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University presidents offer SURS pension stabilization compromise

June 16, 2013
NIU President John G. Peters

NIU President John G. Peters

Northern Illinois University President John Peters and senior administrators have been actively involved in building consensus on a pension stabilization solution for the State Universities Retirement System (SURS) that enjoys the unanimous support of presidents and chancellors of all Illinois public universities.

The plan – a combination of Senate Bill 1687 and Senate Bill 2591 – is expected to be discussed Tuesday by a Senate panel in Springfield.

The framework is based on an analysis published by the respected University of Illinois Institute for Government & Public Affairs (IGPA) in March, 2013, titled “Reforming SURS: Six Simple Steps.”

The six-step plan would reduce unfunded liability within the SURS system by 28 percent, from $20.2 billion to $14.6 billion, resulting in 100 percent funding by 2044. The state also would see a 47.3 percent reduction in pension contributions over the next three decades, from $76.1 billion to $40.1 billion.

The legislation would phase in the employer cost of pensions from the state to the universities at a rate of 0.5 percent per year as well as require increased employee contributions toward retirement benefits. Once retired, annuitants would receive cost-of-living adjustments tied to the rate of inflation.

“The proposal represents a shared sacrifice between universities, the state and employees and provides necessary steps to strengthen and restore our pension system,” Peters says. “It is a significant burden, but by taking on this responsibility we can protect our faculty and staff moving forward.”

A key feature of the plan is the creation of a new new hybrid Defined Benefit / Defined Contribution plan for new employees, without additional cost to the state.

Interior of the Illinois State Capitol Building in SpringfieldThis SURS reform plan comes as members of the General Assembly have been called back to Springfield by Gov. Pat Quinn for a special session on pension reform Wednesday. The six-step plan for SURS represents a politically viable and responsible alternative to the growing political stalemate facing the General Assembly and the state regarding comprehensive pension reform.

NIU acting executive vice president Steve Cunningham is among the authors of the Six Simple Steps plan and has been deeply involved in pension reform activity in Springfield. For over two years, he and Peters have been working diligently to educate state policymakers about the nuances of public higher education and that the SURS reforms must be approached differently than other state agencies (SERS) or elementary and secondary education (TRS) when it comes to pension issues.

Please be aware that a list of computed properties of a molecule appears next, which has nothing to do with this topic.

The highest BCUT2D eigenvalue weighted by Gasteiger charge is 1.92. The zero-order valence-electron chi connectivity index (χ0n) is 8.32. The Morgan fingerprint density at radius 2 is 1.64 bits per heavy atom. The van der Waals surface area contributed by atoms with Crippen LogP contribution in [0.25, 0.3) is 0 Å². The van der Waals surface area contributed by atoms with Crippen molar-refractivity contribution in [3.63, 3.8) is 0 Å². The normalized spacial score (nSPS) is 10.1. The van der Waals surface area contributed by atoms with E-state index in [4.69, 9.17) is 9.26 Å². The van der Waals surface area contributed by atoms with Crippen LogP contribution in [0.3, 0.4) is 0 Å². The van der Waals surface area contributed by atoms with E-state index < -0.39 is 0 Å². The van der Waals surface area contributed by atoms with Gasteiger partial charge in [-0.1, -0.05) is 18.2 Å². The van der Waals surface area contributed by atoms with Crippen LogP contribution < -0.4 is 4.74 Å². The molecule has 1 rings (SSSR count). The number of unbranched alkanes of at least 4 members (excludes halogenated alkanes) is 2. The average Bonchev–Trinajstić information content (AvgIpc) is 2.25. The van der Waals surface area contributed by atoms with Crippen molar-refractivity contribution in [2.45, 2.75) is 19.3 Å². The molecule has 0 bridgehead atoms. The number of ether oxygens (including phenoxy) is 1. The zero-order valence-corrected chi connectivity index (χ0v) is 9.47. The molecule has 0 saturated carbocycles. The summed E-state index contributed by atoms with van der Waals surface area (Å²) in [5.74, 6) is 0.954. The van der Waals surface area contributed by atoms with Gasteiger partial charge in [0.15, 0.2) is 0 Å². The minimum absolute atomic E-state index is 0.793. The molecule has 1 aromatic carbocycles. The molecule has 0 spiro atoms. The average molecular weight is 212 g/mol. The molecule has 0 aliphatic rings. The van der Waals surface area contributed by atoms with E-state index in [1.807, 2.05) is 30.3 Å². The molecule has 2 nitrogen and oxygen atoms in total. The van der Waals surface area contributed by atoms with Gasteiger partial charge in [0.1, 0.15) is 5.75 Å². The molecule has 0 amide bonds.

“It is important for Illinois public higher education institutions to compete with other universities – public and private – across the country for top professors,” says Cunningham. “The success of any university is directly tied to the quality of its faculty and staff, and we are working hard to explain that it’s in lawmakers’ best interests to recognize that we are unique. Crippling higher education will ultimately make Illinois a far less desirable destination for businesses in need of an educated workforce.”

In return for taking on added costs now borne by state taxpayers, universities would receive more flexibility in purchasing, hiring and inventory control, which are key to minimizing the effect of the cost shift on student tuition and fees.

“We are committed to this solution as a compromise that protects the quality of our state universities,” adds NIU vice president for University Relations Kathy Buettner, who has joined Peters and Cunningham in Springfield advocating for the proposal. “It saves the state billions of dollars, is actuarially sound, and we believe it passes constitutional muster. Most importantly, it is a reasonable and responsible measure that maintains the viability of SURS while giving public universities the ability to effectively compete for talented faculty and staff.”

The legislation is scheduled to come before the Senate Executive Committee at 3 p.m. Tuesday, June 18, in Springfield. Peters and Cunningham will present testimony in support of the plan and answer questions. If the legislation is approved by the Senate Executive Committee, it could come before the full Senate for approval as early as Wednesday, June 19.